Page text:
Judge Dismisses Charges Against Man Who Shot Down Drone

By Jonathan Zhou
Jonathan Zhou
Jonathan Zhou
Jonathan Zhou is a tech reporter who has written about drones, artificial intelligence, and space exploration.
October 28, 2015 Updated: November 2, 2015

A Kentucky man who was charged with criminal mischief after he blasted his neighbor’s drone out of the sky with a shotgun had his charges dismissed by a judge.

Bullitt County Judge Rebecca Ward said that there was credible evidence that the drone had flown over William H. Merideth’s home multiple times, constituting “an invasion of their privacy and that they had the right to shoot this drone,” NBC affiliate Wave 3 News reported.

The police had arrested Merideth for discharging a firearm within city limits, an action restricted to law enforcement officials and civilians in situations calling for self-defense.

“I feel good,” Merideth told Wave 3 News. “I feel vindicated. Police told me there was nothing they could do about it. Nobody would do anything about it, so I did something about it.”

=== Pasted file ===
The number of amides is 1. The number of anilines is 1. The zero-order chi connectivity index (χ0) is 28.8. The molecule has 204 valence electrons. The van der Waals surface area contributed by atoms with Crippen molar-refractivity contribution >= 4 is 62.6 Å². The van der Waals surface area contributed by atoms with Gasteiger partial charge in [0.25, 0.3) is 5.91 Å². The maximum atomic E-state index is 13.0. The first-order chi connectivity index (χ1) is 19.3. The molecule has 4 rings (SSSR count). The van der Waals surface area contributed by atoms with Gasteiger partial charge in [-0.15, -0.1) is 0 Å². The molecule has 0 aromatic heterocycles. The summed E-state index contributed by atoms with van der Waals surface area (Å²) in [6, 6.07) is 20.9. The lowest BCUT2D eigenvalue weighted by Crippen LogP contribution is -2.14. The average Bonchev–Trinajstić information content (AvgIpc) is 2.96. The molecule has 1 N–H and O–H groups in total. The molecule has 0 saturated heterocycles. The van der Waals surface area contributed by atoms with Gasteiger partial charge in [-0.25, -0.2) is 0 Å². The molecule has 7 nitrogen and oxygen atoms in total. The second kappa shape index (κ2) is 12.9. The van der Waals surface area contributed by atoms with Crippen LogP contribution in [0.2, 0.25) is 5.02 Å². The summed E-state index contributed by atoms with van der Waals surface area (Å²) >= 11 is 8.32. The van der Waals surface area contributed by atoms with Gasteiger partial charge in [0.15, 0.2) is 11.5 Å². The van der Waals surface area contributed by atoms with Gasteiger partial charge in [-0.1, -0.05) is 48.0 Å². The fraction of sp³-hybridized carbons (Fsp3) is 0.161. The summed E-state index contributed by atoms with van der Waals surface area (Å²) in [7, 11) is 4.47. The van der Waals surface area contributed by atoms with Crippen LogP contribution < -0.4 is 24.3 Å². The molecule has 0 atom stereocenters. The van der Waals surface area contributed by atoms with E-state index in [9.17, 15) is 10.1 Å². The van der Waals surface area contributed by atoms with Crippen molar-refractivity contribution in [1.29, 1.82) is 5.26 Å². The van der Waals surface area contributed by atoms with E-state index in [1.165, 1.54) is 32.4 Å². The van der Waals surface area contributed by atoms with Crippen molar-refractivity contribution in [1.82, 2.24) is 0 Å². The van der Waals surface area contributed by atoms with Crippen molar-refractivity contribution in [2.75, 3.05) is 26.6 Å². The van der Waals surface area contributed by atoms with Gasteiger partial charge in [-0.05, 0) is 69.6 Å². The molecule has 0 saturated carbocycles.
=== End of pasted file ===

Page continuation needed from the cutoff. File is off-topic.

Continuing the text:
Drones currently operate in the penumbra of the law in many states due to their novelty, with states and federal governments playing catch-up with the new technology, which technically falls under existing aerospace law that does little to address the potential threats to privacy posed by drones. 

As a result, some homeowners have felt the need to take the law into their own hands, and there have been multiple cases of drones being shot out of the sky across the country. In California, Brett McBay was sued in small claims court after he felled his neighbor’s drone, and was ordered to pay $850 to his neighbor as compensation in June.

Homeowners worried about their privacy aren’t the only ones who have clashed with drones. In June, a firefighting mission in California was disrupted when a wayward drone blocked the path of an airplane that was delivering water to put out roving forest fires.

In response, state legislators have drafted a bill that would grant firefighters legal immunity to destroy drones at will if they interfered with their firefighting missions.

As of 2015, 26 states have laws regulating drones, according to the National Conference of State Legislatures, with many of them prohibiting the use of cameras to record other people on private property without their permission.

Kentucky has no drone laws on its books, but state representative Diane St. Onge said recently in October that a bill is in the works that would address the use of drones over private property. The bill would make second offenses a class B misdemeanor, and a third offense a class A misdemeanor.

Jonathan Zhou is a tech reporter who has written about drones, artificial intelligence, and space exploration.